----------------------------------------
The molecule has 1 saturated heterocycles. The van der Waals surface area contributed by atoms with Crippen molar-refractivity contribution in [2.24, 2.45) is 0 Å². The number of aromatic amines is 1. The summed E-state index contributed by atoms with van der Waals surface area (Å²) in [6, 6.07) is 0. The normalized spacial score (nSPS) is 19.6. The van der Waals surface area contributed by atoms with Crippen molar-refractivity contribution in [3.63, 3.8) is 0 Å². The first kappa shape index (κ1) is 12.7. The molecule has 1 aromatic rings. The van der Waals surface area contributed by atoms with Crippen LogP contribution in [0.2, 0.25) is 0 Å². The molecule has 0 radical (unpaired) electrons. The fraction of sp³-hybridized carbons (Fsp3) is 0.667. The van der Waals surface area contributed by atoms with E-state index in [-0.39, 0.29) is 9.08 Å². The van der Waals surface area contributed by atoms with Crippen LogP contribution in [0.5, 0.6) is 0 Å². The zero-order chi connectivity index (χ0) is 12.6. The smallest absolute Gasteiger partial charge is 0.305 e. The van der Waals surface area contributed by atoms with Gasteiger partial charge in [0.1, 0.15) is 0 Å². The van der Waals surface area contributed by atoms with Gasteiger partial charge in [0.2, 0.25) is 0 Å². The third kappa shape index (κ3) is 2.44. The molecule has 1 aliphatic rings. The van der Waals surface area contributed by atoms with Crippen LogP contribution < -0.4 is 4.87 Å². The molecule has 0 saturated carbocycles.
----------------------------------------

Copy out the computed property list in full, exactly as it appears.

The molecule has 1 saturated heterocycles. The van der Waals surface area contributed by atoms with Crippen molar-refractivity contribution in [2.24, 2.45) is 0 Å². The number of aromatic amines is 1. The summed E-state index contributed by atoms with van der Waals surface area (Å²) in [6, 6.07) is 0. The normalized spacial score (nSPS) is 19.6. The van der Waals surface area contributed by atoms with Crippen molar-refractivity contribution in [3.63, 3.8) is 0 Å². The first kappa shape index (κ1) is 12.7. The molecule has 1 aromatic rings. The van der Waals surface area contributed by atoms with Crippen LogP contribution in [0.2, 0.25) is 0 Å². The molecule has 0 radical (unpaired) electrons. The fraction of sp³-hybridized carbons (Fsp3) is 0.667. The van der Waals surface area contributed by atoms with E-state index in [-0.39, 0.29) is 9.08 Å². The van der Waals surface area contributed by atoms with Crippen LogP contribution in [0.5, 0.6) is 0 Å². The zero-order chi connectivity index (χ0) is 12.6. The smallest absolute Gasteiger partial charge is 0.305 e. The van der Waals surface area contributed by atoms with Gasteiger partial charge in [0.1, 0.15) is 0 Å². The van der Waals surface area contributed by atoms with Gasteiger partial charge in [0.2, 0.25) is 0 Å². The third kappa shape index (κ3) is 2.44. The molecule has 1 aliphatic rings. The van der Waals surface area contributed by atoms with Crippen LogP contribution < -0.4 is 4.87 Å². The molecule has 0 saturated carbocycles.